COGNITIVE SIMULATION  -  For surgeons across specialties

  

How does it work

It is now recognized that our mind cannot differentiate between a real and an imagined experience, provided the experience is imagined in a specific manner. If done correctly, the same building of neural pathways occurs, through imagined practice, as it does through actual practice. Thus, we have the potential to make mental practice almost, if not as effective as physical practice. Studies have shown that kinesthetically imagined muscle movement is recorded on electromyogram, imagined visual sensation affects the cerebral blood flow in the occipital cortex and imagination of auditory stimulus is recorded on the Positron Emission Tomogram (PET) of the temporal cortex. All these effects are similar to the changes seen in actual perception.

Cognitive simulation is not simply 'seeing in the mind's eye'. The difference is similar to watching a procedure on video and practicing on a simulator. Thus one of the differentiating point of cognitive simulation is the inclusion of kinesthetic sensation. The other senses to be included are tactile, auditory, olfactory and verbal. When you are able to practice a procedure incorporating all these senses, the effect will be the same as actually performing the procedure. Some people are able to generate these sensations easily but others require deliberate efforts and practice.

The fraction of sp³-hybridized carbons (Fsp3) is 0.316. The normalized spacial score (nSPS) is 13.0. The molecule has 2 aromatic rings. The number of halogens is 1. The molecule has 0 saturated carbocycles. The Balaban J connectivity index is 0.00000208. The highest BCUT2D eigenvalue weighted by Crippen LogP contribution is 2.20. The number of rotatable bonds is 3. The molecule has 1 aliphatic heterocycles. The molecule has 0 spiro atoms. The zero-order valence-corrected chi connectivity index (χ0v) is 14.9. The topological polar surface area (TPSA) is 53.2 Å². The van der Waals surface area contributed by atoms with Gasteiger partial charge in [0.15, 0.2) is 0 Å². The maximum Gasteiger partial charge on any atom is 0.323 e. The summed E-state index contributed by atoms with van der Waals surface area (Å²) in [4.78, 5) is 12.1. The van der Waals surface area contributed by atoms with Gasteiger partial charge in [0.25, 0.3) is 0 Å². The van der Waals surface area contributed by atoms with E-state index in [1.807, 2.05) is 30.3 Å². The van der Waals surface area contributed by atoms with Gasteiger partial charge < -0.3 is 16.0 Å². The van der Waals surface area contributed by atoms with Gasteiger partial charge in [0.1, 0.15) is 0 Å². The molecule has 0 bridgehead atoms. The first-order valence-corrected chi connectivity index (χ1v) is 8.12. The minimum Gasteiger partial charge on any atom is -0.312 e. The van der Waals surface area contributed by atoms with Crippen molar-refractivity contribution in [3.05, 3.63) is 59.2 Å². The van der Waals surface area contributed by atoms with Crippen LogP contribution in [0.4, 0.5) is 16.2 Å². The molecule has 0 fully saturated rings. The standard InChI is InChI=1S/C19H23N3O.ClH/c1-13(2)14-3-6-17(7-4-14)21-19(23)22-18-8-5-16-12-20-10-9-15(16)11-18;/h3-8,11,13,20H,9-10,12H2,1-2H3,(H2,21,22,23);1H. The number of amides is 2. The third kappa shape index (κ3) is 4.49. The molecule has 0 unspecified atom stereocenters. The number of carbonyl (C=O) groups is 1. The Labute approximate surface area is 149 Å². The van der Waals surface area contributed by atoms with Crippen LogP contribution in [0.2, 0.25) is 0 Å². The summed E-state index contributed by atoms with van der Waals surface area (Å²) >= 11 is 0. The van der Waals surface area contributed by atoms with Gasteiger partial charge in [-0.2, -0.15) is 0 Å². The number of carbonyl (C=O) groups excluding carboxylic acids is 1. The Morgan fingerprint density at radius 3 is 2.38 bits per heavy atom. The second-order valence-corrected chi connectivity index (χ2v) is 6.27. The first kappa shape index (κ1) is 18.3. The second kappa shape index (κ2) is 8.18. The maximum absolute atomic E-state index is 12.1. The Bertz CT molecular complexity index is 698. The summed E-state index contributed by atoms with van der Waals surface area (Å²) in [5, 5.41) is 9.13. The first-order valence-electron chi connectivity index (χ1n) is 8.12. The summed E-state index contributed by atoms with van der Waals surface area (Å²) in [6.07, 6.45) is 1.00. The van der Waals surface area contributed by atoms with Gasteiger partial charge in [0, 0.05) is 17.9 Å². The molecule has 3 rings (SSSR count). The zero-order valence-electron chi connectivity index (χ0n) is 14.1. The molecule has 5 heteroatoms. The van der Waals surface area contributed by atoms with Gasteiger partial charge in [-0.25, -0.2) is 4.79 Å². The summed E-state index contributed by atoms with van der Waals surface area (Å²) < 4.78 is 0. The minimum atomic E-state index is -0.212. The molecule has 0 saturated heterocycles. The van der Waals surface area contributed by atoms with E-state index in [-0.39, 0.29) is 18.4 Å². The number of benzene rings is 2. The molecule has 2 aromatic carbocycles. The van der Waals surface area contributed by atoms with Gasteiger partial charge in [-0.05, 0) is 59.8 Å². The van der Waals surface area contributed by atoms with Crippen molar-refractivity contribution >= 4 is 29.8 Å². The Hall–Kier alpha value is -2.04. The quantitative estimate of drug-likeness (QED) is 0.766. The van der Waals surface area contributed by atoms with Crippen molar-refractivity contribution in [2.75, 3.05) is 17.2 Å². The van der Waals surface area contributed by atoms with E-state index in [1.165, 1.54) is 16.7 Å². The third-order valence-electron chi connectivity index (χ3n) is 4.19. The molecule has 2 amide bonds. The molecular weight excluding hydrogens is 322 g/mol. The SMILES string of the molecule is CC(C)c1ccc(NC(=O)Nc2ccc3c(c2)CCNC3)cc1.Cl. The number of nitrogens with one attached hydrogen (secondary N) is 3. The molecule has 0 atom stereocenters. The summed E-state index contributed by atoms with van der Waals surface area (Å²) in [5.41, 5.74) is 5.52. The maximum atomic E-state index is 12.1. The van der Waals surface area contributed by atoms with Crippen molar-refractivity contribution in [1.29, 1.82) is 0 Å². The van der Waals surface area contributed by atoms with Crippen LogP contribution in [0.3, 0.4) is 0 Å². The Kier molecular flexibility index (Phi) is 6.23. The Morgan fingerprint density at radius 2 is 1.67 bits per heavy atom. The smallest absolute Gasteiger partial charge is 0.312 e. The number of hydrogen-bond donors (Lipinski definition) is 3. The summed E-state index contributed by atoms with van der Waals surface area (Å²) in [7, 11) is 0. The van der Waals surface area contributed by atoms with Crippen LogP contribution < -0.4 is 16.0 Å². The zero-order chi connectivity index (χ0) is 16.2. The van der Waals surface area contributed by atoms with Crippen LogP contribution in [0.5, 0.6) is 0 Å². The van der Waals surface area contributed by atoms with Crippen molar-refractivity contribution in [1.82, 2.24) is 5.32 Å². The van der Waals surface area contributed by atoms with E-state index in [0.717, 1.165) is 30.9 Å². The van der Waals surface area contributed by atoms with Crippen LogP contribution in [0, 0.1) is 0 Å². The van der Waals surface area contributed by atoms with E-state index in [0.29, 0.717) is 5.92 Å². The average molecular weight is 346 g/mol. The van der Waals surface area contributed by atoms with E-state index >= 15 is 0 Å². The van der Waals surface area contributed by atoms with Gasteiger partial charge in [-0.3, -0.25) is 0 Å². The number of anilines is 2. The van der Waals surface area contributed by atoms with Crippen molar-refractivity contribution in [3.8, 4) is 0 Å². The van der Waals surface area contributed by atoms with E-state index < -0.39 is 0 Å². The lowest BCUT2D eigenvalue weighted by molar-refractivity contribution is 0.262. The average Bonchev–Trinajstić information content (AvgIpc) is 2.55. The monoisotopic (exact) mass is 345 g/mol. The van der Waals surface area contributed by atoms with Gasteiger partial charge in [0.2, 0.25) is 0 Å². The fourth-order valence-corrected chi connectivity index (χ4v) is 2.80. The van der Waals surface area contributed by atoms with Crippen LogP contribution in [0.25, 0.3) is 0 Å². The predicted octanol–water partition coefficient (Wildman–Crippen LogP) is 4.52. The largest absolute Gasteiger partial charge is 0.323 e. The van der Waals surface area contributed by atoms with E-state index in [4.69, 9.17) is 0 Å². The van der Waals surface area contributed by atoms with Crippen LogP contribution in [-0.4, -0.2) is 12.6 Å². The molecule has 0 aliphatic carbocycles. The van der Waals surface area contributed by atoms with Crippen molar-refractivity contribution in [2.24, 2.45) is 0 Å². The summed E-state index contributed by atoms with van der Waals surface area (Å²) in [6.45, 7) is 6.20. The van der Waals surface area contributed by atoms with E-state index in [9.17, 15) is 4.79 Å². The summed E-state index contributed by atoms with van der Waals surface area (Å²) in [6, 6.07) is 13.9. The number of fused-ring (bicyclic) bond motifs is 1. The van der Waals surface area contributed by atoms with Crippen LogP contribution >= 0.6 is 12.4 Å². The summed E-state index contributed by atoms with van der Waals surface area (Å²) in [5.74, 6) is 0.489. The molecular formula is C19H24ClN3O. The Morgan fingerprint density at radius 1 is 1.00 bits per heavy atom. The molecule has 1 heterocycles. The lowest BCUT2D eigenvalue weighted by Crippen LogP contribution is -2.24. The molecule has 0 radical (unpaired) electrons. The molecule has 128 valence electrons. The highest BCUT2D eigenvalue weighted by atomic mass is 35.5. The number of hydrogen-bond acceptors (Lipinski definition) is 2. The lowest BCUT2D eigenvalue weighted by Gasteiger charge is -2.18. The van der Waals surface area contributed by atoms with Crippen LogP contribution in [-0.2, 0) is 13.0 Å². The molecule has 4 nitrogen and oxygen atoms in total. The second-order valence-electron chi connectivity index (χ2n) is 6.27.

There are special types of neurons in frontal cortex known as mirror neurons. These neurons play an important role in developing a skill. Cognitive simulation helps the process by stimulating the mirror neurons

Contact

Surgical Psychology Publishing
7 Brunswick Gate
Stourbridge
United Kingdom
DY8 2QA

Email: admin@cognitive-simulation.com
Telephone: +44 777 3436 303
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